Big boys rule OK

Shoddy investigations into high-profile economic crimes is spawning a class of money bags that are fuelling the stock market, bending state policies and distorting politics

Sanjay Kapoor DELHI

For more than a month now, a Delhi-based newspaper has been reporting on the raids conducted at the office of a distiller with businesses in Uttar Pradesh (UP) and other parts of the country. The newspaper detailed that the income tax raids yielded a diary in which some accountant had carefully noted down the names of the recipients who had been paid off in the last few months. The pay-offs, the reports indicated, were made to politicians and bureaucrats to allow huge excise duty evasion. The newspaper hinted that Rs 10 crore was paid to a UP-based politician every month. Typical of such articles, there were neither any names in it (obviously fearing defamation charges) nor any denials from revenue service officials. It seems obvious that enforcement agency officials, who found that they could not take the case to its logical conclusion, filed the report on the basis of the briefing. Till the time of writing, no action has been taken against the beneficiaries of the huge pay-offs.

This is not the first time that such diaries have surfaced detailing kickbacks to politicians and bureaucrats for all kinds of deals, but the wheels of justice have moved so imperceptibly that the guilty have got away scot-free.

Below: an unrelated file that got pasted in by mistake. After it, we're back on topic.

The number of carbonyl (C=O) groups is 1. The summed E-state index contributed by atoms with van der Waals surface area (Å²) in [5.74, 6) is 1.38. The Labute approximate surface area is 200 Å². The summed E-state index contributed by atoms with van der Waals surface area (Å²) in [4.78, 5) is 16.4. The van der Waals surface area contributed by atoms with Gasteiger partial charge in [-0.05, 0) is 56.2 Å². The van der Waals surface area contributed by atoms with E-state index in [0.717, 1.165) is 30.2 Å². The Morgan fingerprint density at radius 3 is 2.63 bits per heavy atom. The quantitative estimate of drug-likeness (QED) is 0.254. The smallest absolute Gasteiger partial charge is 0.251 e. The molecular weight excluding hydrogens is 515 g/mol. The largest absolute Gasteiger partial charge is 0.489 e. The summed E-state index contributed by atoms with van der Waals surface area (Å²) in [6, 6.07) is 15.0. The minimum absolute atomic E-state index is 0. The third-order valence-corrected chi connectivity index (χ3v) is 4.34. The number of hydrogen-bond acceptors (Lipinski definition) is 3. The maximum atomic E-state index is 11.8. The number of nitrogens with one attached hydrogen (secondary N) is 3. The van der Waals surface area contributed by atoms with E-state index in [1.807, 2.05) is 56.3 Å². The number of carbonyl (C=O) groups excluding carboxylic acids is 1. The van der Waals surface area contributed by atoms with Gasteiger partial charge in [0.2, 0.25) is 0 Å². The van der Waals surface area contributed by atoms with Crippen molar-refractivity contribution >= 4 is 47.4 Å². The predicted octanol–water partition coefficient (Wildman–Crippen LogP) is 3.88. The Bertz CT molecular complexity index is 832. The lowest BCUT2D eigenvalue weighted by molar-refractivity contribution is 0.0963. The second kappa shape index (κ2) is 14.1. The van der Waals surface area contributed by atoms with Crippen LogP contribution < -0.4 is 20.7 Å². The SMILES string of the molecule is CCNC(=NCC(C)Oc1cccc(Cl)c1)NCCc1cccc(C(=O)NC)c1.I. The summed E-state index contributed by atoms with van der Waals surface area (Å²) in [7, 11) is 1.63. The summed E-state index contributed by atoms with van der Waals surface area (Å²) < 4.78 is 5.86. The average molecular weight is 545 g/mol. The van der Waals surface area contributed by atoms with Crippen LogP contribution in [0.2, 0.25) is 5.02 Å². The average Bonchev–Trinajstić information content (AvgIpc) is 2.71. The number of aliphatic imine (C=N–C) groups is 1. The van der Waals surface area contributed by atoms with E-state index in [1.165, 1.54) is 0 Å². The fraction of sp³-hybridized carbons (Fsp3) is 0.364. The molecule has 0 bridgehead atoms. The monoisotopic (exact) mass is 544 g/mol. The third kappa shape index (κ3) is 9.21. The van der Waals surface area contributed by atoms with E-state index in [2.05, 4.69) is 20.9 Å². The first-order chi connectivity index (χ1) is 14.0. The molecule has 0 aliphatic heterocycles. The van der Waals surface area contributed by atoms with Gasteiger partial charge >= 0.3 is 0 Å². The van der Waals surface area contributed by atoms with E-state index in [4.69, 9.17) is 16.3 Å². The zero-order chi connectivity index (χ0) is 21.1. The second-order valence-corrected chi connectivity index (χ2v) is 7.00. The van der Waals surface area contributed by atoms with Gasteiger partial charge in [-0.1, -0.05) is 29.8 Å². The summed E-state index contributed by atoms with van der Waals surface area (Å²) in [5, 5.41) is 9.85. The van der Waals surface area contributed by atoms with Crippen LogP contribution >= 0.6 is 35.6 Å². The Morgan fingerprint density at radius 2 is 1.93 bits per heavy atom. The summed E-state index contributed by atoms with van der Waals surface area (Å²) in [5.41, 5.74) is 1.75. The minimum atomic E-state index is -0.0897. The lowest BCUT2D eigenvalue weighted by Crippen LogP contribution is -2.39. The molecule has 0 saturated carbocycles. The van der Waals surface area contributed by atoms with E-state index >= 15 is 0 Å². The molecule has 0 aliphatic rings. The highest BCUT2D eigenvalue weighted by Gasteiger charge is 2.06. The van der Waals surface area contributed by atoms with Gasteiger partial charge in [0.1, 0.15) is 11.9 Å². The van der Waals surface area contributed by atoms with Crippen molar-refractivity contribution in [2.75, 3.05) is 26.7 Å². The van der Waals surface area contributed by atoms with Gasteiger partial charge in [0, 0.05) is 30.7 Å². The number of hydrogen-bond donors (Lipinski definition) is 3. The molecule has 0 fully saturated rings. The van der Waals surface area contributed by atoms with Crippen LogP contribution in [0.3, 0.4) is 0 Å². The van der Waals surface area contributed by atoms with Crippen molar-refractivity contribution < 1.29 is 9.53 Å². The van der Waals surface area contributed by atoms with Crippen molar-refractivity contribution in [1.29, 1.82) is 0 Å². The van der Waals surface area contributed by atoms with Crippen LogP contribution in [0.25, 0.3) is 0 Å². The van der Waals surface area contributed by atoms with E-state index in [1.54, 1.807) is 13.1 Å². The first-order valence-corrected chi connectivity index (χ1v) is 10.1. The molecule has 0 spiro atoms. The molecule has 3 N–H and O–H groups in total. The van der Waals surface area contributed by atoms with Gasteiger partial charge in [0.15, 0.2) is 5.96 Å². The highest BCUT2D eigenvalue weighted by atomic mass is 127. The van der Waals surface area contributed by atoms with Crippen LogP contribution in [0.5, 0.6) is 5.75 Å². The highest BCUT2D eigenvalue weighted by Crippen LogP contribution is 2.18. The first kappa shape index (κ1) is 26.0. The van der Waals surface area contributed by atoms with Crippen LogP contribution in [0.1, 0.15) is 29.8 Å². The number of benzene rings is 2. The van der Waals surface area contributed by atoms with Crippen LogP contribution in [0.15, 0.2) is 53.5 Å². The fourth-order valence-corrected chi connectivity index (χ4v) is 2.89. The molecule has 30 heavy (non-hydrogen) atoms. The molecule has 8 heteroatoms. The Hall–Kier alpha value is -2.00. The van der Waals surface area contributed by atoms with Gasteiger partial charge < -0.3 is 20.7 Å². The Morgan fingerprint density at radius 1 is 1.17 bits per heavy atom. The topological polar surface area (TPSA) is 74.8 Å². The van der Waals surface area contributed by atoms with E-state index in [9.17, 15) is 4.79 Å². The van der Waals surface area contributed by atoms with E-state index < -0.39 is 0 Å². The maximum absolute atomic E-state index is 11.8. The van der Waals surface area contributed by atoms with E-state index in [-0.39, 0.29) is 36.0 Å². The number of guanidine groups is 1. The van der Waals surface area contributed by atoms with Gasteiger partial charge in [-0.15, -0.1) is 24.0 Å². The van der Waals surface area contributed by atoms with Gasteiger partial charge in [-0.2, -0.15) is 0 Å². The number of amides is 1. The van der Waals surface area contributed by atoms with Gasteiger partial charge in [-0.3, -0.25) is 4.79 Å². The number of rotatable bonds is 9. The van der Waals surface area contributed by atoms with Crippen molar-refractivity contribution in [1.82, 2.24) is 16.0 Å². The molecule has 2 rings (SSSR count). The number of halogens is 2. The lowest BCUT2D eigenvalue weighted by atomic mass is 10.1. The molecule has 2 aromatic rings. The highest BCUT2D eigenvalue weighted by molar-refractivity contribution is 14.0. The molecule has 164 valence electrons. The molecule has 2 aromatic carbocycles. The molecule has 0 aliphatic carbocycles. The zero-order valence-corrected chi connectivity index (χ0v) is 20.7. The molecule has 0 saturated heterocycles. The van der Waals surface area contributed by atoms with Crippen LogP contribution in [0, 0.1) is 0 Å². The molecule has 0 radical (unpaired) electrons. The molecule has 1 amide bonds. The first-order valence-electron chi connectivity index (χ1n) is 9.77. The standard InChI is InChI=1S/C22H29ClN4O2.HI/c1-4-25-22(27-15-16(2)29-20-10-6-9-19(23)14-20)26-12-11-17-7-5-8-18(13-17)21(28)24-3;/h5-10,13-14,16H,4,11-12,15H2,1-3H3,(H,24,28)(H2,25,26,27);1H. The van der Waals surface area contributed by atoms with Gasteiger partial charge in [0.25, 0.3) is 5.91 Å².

People who pay bribes have a tendency to keep a record. In 1991, a hawala dealer was arrested for spreading money around to businessmen and politician. The Central Bureau of Investigation (CBI) that was trying to figure out how the Kashmiri militancy was being funded found to its shock that the same hawala banking channels were being used to fund terrorism in Kashmir as well as politicians and bureaucrats in India. A raid at the farmhouse of a businessman who had been receiving hawala money yielded a diary, which contained initials of former presidents, prime ministers, finance ministers and scores of bureaucrats and members of parliament. The matter was hushed up after the diary was discovered. The person who pursued the case was thrown out of the organisation on charges of corruption and the diary was consigned to the storehouse (maalkhana) of the CBI. In those days, Chandrasekhar was the prime minister and those who figured in the infamous diary were his ministers and bureaucrats. Instructions were clear from the very top: let the case rest in peace.

This author, who was then working in a Mumbai-based weekly, Blitz, reported on the diary and how its contents were being covered up, but there was not a word from the agency. It was only after some public-spirited individuals, backed by the famous socialist leader, Madhu Limaye, chose to move the Supreme Court that the CBI was forced to investigate the case. And did the CBI really do a good job?